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I was over at Tohono Chul Park the other morning searching for interesting things to photograph and not having much luck. It was an overcast morning with a very slight drizzle and the butterflies and most other insects were laying low. I was about to quit when I saw a flash of color on the stem of a milkweed plant. Looking closely, I discovered this.
This is a milkweed bug, a fairly common insect. Like all bugs it survives by sucking juices and its mouth parts have evolved into a long soda straw-like structure. You can see this on this insect, folded against the bug’s head and thorax, beginning between the antennae and extending rearward.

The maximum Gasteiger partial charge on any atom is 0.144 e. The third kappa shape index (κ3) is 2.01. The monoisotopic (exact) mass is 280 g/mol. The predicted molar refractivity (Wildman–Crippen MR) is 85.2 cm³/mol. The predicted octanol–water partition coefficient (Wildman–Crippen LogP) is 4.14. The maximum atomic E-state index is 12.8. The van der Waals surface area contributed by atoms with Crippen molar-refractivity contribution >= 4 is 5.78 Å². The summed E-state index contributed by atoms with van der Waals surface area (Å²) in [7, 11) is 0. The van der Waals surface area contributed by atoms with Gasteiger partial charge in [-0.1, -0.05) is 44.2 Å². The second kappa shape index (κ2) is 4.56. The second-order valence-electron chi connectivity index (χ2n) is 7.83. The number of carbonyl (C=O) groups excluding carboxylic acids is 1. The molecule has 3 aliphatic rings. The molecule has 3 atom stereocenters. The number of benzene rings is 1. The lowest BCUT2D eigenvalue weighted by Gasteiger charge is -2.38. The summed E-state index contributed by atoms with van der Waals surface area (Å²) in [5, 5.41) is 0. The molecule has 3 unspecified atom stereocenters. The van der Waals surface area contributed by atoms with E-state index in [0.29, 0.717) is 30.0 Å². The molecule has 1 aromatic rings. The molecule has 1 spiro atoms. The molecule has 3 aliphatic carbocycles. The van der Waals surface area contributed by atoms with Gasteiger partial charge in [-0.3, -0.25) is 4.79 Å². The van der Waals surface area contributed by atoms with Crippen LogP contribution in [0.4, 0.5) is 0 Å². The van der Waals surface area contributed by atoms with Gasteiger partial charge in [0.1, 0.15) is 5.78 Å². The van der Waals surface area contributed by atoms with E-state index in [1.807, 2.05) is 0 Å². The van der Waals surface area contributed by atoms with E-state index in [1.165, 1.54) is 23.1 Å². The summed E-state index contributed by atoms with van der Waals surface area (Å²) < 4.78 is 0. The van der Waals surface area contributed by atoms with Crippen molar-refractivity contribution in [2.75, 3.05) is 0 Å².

Milkweed bugs come in brilliant shades of red and orange contrasted against a gray background. Why would something as innocuous as this little insect be so brilliantly colored? Well, milkweed sap is toxic to most creatures but not to the milkweed bug. It happily consumes the sap and, as a consequence, its own tissues become saturated with toxic chemicals. Perhaps its brilliant colors warn would-be predators that eating this insect is a non-starter.
At any rate, the bug’s bright colors reminded me of the scarlet and orange maple leaves that one sees in autumn in the northeastern United States. We don’t get that type of autumn here, so one must take one’s pleasure where he or she finds it.
Photo taken with a Canon 5Diii, 180 f3.5L Macro Lens, assisted by Canon 600EX-RT Speedlite, ISO 100, f8 @ 1/160.